4. Target long-tail keywords
You’ve probably heard me sing the praises of long-tail keywords in the past for organic SEO.
There’s no doubt that long-tails get results.
In fact, long-tail keywords account for 70% of all keywords.
But the truth is that they’re something you should implement in your PPC campaign as well.
It’s simple. You’ll pay considerably less for a click from a long-tail keyword.
Here’s an example…
Let’s see what the suggested bid for a broad keyword is. I’ll use “running shoes.”
As you can see, it’s $2.66.
Now let’s see what the suggested bid for a long-tail variation is.
It’s only $0.61. So you can save over $2 per click by simply using a long-tail keyword.
Just think of how much you would save for 100 clicks or 1,000.
I recommend looking at your ad groups to see if there are any broad keywords that could be revised and made into long-tail keywords.
It will take some trial and error, but this is a great way to reduce your CPC dramatically.
Of course, you won’t receive the same volume of traffic. But you can maintain higher quality standards with the traffic you do get and save a boatload of money in the process.
5. Add negative keywords
One way some PPC marketers get themselves into trouble is by forgetting to include negative keywords.
What exactly is a negative keyword?
White Shark Media defines it as “a word or phrase that allows you to filter out who your ads will be served to in the search results page.”
In other words, it minimizes the odds of the wrong person clicking on your ad.
Using negative keywords is important because it ensures you’re not wasting your money on irrelevant clicks from unqualified people.
Implementing negative keywords can really help you cut costs in the long run, thus lowering your CPC.
But how do you come up with negative keywords?
One of my favorite tools is Wordstream’s Free Negative Keyword Tool.
Allow me to show you how it works.
Start by entering your keyword phrase in the search box. We’ll stick with “running shoes” as an example.
You’ll then get a list of potential negative keywords.
Just choose which ones are irrelevant by clicking “No,” and they’ll be moved to the right hand side.
If I’m selling men’s running shoes, I would want to use “women’s running shoes” as a negative keyword.
Keep clicking on keywords that are irrelevant to fully populate your list of negative keywords.
Then add these to your campaigns and ad groups on your PPC platform.
6. Keep devices in mind
Here’s the deal with devices. Each one has a different CTR.
For instance, smartphones may outperform tablets and desktop computers.
In fact, that’s exactly the case according to a study from MarketingProfs that analyzed Google AdWords CTR by device:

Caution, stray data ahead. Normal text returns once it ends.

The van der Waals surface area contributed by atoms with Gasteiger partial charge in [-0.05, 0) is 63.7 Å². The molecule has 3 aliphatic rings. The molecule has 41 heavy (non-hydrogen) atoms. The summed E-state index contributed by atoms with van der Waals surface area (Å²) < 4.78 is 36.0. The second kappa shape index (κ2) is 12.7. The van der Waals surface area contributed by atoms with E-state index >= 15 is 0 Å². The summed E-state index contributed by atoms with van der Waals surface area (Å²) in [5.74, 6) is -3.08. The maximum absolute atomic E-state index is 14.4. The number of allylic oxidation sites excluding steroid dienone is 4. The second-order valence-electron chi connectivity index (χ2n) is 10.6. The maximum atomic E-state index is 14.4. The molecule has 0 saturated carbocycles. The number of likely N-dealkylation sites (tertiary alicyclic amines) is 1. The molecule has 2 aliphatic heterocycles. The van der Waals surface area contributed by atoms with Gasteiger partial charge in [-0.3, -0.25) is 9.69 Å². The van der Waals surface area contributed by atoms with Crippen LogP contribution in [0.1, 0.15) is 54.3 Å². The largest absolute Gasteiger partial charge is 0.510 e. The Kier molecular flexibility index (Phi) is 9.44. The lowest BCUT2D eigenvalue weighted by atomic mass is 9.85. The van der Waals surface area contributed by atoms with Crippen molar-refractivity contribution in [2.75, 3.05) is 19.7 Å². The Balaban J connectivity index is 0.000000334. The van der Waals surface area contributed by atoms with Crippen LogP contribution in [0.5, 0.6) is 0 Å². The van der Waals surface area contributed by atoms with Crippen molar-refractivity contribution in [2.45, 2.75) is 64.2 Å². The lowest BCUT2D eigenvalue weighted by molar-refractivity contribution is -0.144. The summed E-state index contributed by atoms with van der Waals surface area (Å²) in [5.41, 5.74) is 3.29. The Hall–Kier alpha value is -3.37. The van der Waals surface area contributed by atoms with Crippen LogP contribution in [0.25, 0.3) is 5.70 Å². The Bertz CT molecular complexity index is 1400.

By looking at this data, you can conclude that you would want to put an emphasis on reaching customers who are using smartphones.
However, this is just an example and doesn’t necessarily mean that this is the best course of action for your campaign.
What I’m saying is that you should keep devices in mind when looking over your reports.
If it’s clear that a certain device is outperforming the others, make it a focal point of your campaign.
You’ll also want to scale back or even eliminate other devices that aren’t carrying their weight.
7. Check geographic locations
Finally, there’s the issue of location.
You want to make sure you’re only reaching people in locations your business can actually serve.
Otherwise, you’re basically throwing money away.
Let’s say you’re a brick-and-mortar business located in Dallas.
The only customers you need and want to reach are those located within the greater Dallas area.
In this case, you wouldn’t want to spend money on a click from someone from Charlotte or Miami. It just wouldn’t make sense.
Your best bet is to select a radius so you know for sure you’re only paying for clicks from a relevant audience.
There’s a lot that goes into a well-run PPC campaign.
This makes it one of the more challenging marketing strategies, and there’s plenty of room for error.
But at its core, your end goal is to get high quality paid traffic while keeping your CPC to a minimum.
This is the key to maximizing your ROI and getting the most bang for your buck.
Although there are a lot of different ways to go about this, the following techniques I mentioned are some of the more practical ones.
Figuring out the ideal formula for you requires perpetual testing and plenty of trial and error.
But once you’ve got it pegged, you can rinse and repeat until you’re running a rock-solid PPC campaign.
What’s the most you’re willing to pay for a click?